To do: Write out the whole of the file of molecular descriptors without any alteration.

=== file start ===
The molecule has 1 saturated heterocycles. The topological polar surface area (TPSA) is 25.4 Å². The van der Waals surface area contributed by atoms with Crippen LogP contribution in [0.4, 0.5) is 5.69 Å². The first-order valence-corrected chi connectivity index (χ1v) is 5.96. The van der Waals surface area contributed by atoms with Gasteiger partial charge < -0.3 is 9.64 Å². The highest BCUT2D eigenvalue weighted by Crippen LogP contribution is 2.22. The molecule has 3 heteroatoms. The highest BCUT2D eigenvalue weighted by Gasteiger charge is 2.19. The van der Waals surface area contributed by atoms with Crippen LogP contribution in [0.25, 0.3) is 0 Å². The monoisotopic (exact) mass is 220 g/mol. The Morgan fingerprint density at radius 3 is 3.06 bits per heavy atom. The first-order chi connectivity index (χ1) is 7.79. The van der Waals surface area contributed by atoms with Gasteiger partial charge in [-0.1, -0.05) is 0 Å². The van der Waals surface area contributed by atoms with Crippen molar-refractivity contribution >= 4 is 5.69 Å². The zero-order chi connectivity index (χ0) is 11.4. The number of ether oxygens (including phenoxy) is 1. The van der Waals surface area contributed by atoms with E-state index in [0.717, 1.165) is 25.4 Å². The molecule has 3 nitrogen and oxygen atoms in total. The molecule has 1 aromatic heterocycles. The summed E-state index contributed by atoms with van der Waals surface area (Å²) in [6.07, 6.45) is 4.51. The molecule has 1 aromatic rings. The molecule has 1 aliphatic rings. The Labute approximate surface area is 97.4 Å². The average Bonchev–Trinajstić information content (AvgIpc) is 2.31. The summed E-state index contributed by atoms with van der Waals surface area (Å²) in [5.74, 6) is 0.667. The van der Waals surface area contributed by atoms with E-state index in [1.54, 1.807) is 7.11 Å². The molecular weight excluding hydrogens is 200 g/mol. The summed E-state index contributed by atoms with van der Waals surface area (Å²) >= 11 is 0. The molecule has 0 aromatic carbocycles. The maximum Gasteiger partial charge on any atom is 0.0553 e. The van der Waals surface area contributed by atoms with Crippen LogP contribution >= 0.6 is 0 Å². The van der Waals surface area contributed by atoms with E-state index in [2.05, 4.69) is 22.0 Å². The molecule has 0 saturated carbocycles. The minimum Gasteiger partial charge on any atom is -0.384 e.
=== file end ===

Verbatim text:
The molecule has 1 saturated heterocycles. The topological polar surface area (TPSA) is 25.4 Å². The van der Waals surface area contributed by atoms with Crippen LogP contribution in [0.4, 0.5) is 5.69 Å². The first-order valence-corrected chi connectivity index (χ1v) is 5.96. The van der Waals surface area contributed by atoms with Gasteiger partial charge < -0.3 is 9.64 Å². The highest BCUT2D eigenvalue weighted by Crippen LogP contribution is 2.22. The molecule has 3 heteroatoms. The highest BCUT2D eigenvalue weighted by Gasteiger charge is 2.19. The van der Waals surface area contributed by atoms with Crippen LogP contribution in [0.25, 0.3) is 0 Å². The monoisotopic (exact) mass is 220 g/mol. The Morgan fingerprint density at radius 3 is 3.06 bits per heavy atom. The first-order chi connectivity index (χ1) is 7.79. The van der Waals surface area contributed by atoms with Gasteiger partial charge in [-0.1, -0.05) is 0 Å². The van der Waals surface area contributed by atoms with Crippen molar-refractivity contribution >= 4 is 5.69 Å². The zero-order chi connectivity index (χ0) is 11.4. The number of ether oxygens (including phenoxy) is 1. The van der Waals surface area contributed by atoms with E-state index in [0.717, 1.165) is 25.4 Å². The molecule has 3 nitrogen and oxygen atoms in total. The molecule has 1 aromatic heterocycles. The summed E-state index contributed by atoms with van der Waals surface area (Å²) in [6.07, 6.45) is 4.51. The molecule has 1 aromatic rings. The molecule has 1 aliphatic rings. The Labute approximate surface area is 97.4 Å². The average Bonchev–Trinajstić information content (AvgIpc) is 2.31. The summed E-state index contributed by atoms with van der Waals surface area (Å²) in [5.74, 6) is 0.667. The van der Waals surface area contributed by atoms with E-state index in [1.54, 1.807) is 7.11 Å². The molecular weight excluding hydrogens is 200 g/mol. The summed E-state index contributed by atoms with van der Waals surface area (Å²) >= 11 is 0. The molecule has 0 aromatic carbocycles. The maximum Gasteiger partial charge on any atom is 0.0553 e. The van der Waals surface area contributed by atoms with Crippen LogP contribution >= 0.6 is 0 Å². The van der Waals surface area contributed by atoms with E-state index in [2.05, 4.69) is 22.0 Å². The molecule has 0 saturated carbocycles. The minimum Gasteiger partial charge on any atom is -0.384 e.